Heretical utterances for a rabbi? Certainly, in any previous age. But today Rabbi Wine is the founder of a secular humanistic arm of Judaism that has gained some 30,000 followers in about 35 congregations worldwide since he first articulated its principles in 1963.
Still actively spreading his gospel of faith in human reason as opposed to divinity, the 71-year-old new-age sage is scheduled to give a free public lecture next weekend in Toronto at the launch of Oraynu, a new secular humanistic congregation. The local group, whose name means “Our Light” in Hebrew, consists of about 50 Jewish families who acknowledge their Jewish roots but prefer to live their lives “independent of supernatural authority.”
Secular humanistic Judaism rests upon two pillars, according to Rabbi Wine. The first is an abiding appreciation of Jewish culture in all its myriad aspects from chicken soup to charity, latkes to literature. The second is “a personal philosophy of life which assumes that the fundamental power for solving human problems lies with human beings, not in some other place.”
Reached at his Detroit headquarters, Rabbi Wine says that secular humanism has touched a resonant chord within the Jewish world. “The reason our movement exists is because a large part of the Jewish people is unaffiliated and has not been appropriately served or recognized. Secular humanistic Judaism is an attempt to reach this community. We’re not assaulting the Orthodox, Conservative, Reform or Reconstructionist branches of Judaism. We’re hoping to serve people who can’t be served by these denominations.”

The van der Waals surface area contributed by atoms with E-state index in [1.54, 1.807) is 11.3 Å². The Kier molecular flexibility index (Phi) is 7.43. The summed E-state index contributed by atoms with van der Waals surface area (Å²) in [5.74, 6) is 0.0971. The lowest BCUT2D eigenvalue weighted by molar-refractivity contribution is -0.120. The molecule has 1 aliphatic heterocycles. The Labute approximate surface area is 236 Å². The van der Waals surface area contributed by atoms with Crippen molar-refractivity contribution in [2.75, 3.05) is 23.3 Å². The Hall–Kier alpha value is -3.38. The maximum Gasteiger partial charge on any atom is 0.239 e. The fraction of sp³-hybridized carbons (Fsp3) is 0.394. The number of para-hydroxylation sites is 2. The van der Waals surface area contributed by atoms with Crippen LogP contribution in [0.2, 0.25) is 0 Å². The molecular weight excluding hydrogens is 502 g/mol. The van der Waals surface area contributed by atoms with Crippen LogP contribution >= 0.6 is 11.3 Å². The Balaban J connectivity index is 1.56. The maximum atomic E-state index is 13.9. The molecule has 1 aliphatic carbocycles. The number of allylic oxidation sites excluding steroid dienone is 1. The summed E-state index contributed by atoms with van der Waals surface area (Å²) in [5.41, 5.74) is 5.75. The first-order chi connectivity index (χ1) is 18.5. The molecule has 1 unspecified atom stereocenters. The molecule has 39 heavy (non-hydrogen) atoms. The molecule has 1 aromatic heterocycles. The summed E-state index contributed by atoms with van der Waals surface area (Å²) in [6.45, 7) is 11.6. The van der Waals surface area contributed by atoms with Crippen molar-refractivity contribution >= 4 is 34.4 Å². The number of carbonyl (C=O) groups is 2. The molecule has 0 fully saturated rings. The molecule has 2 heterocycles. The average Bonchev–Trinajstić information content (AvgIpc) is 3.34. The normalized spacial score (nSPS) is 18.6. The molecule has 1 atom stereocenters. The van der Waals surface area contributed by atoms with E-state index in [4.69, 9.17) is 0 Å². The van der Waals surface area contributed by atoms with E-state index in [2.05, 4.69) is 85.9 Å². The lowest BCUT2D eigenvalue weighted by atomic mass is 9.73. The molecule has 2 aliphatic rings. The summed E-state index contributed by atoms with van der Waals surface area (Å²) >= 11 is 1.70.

Even more than their counterparts in the highly liberal Reform and Reconstructionist movements, adherents of Jewish secular humanism have reshaped traditional Jewish ideas and practices to accommodate themselves as rationalistic non-believers in modern times. While they cling to cultural aspects of Judaism and may even spin dreidls and light menorahs at Hanukah, they’ve revised or rejected most of the religious tenets and rituals that mainstream Jews consider central to Judaism.
They don’t keep kosher but attempt to live by dietary laws that promote good health: they frown on the use of tobacco. Having removed any notion of miraculous or divine intervention from the stories of Hanukah, Passover and Purim, they commemorate these holidays in their own way. Fasting on Yom Kippur is a personal matter: Rabbi Wine doesn’t, but some do. Secular humanistic Judaism admits of no heavenly father, no heaven, no angels, no afterlife, no messiah, no mysticism whatsoever. “There’s only one world, the natural world,” the rabbi declares.